Design Diary

A personal review of design creations.

Chuburná House

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By a turquoise beach close to Chuburná (Yucatan, Mexico), Cabrera Arqs have completed a stunning concrete home.


The shape seems simple: a large box of polished concrete whose apparent cold material contrasts with the heat on this predominant dune overlooking the beach… 

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Thanks to the luminosity of its windows, light penetrates the house in a subtle and controlled manner, allowing the ground floor areas to have a unique atmosphere and invite relaxation, reading and meditation. In the upper part the window becomes an instrument of visual communication as it offers a contemplative tool with the immensity of the sea.

The interior has a fairly simple decoration, the taste for Yucatecan crafts, the colours and textures and the architecture of the house make it an ideal architectural space to relax and disconnect from the world. Thinking that the most important thing is space and light, Cabrera Arqs have opted for neutral gray colours of polished concrete, both in floors and walls and the white colour as a light screen on the soffits of the house. This makes a very integral contrast with the wood that appears everywhere, in details, furniture and doors.

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The living room, the dining room, the kitchen and the terrace are a single space that has a small double height that integrates spatially the ground floor as the top floor and serves as a space and filter distributor to put overhead light of some grooves in the ceiling superior of the atrium.

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Next to it, and without any separation, is the dining area. Its simplicity lies with the glass that surrounds the space and allows the hosts and guests to see the beach and the sea while eating.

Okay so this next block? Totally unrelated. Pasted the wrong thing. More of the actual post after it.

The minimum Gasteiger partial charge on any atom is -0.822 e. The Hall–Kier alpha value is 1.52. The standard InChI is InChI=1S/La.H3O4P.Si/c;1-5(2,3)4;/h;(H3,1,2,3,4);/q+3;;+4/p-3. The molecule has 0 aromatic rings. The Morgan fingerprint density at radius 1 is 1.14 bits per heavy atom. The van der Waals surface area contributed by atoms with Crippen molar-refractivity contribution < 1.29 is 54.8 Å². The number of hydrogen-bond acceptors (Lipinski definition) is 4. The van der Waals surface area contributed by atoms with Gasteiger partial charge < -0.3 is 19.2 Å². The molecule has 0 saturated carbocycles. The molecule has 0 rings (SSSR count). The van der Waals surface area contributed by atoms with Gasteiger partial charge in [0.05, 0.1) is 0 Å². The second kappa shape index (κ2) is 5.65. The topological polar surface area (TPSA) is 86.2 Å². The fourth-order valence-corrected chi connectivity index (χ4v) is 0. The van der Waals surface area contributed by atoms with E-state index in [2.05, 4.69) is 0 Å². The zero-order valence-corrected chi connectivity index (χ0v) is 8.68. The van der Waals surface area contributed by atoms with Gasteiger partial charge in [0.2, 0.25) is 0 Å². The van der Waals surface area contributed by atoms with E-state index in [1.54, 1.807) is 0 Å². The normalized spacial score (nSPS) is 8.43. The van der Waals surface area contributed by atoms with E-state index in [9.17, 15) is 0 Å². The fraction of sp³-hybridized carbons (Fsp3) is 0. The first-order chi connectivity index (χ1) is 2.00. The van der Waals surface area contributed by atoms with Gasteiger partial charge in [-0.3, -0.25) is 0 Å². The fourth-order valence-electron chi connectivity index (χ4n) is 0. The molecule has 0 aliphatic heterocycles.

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In front, and without any separation, is the pool. Ultimate luxury to look at the coast from home.

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In the kitchen, a concrete bar virtually divides the space with the dining room with the use of pasta floor tapes give it a special design touch.

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In the upper part and around the double height a distributor hall is developed where it connects with a study that turns into an alcove with a view to the south, and also the circulation generates a very useful workspace for the owners.

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The rooms follow the same decorative style, simple and natural, with shortage of furniture, large presence of wood, large windows to put the landscape inside the house.

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Finally, its habitable rooftop works as a viewpoint in this fantastic place and as a detail of integration the land in the beach area is delimited with a very typical “albarrada” of the rural area of the state of Yucatan.

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Pictures by Tamara Uribe.

The OldMeetsNew House

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In Tra Vinh, a city full of fresh air, hospitality and rustic charm, Block Architects have completed a contemporary house that fits in its traditional environment.


The Vietnamese city of Tra Vinh is not heavily urbanised and retains plenty of traditional pagodas and residential areas. Generations of the Vietnamese, Chinese and Khmer residing here have built a particular cross-cultural life.

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Before planning the house, Block Architects wondered how the new one would interact and harmonise with the surroundings, especially the buildings nearby, so that they could form a harmonious combination without dimming the spirit and individuality of the house itself, which serves as a shelter and a home to which the whole family would be attached.

Bricks form an outermost cover to protect the whole house. Also, they can filter the inner microclimate. Buffers such as lobbies, porches and voids are reasonably arranged to circulate fresh air. The floor plan draws its inspiration from traditional three-part country houses, which include three main areas in the heart and two bedrooms on either side. These areas lie parallel to the adjacent empty land in order to harness natural wind and light.

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This contemporary house contains some reminders of traditional architecture, so that it looks fresh and pleasingly harmonious with the landscape.

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Seen from above, the house looks like two small pure white blocks contrasting with its separate brick shell. That is the architects ‘metaphor for the relation between the old and the new, the private and the common, and the family's generations. More importantly, it is very family values which shelter and motivate the architects. 

Pictures by Quangdam.

Saint George Hotel: Toronto’s untold story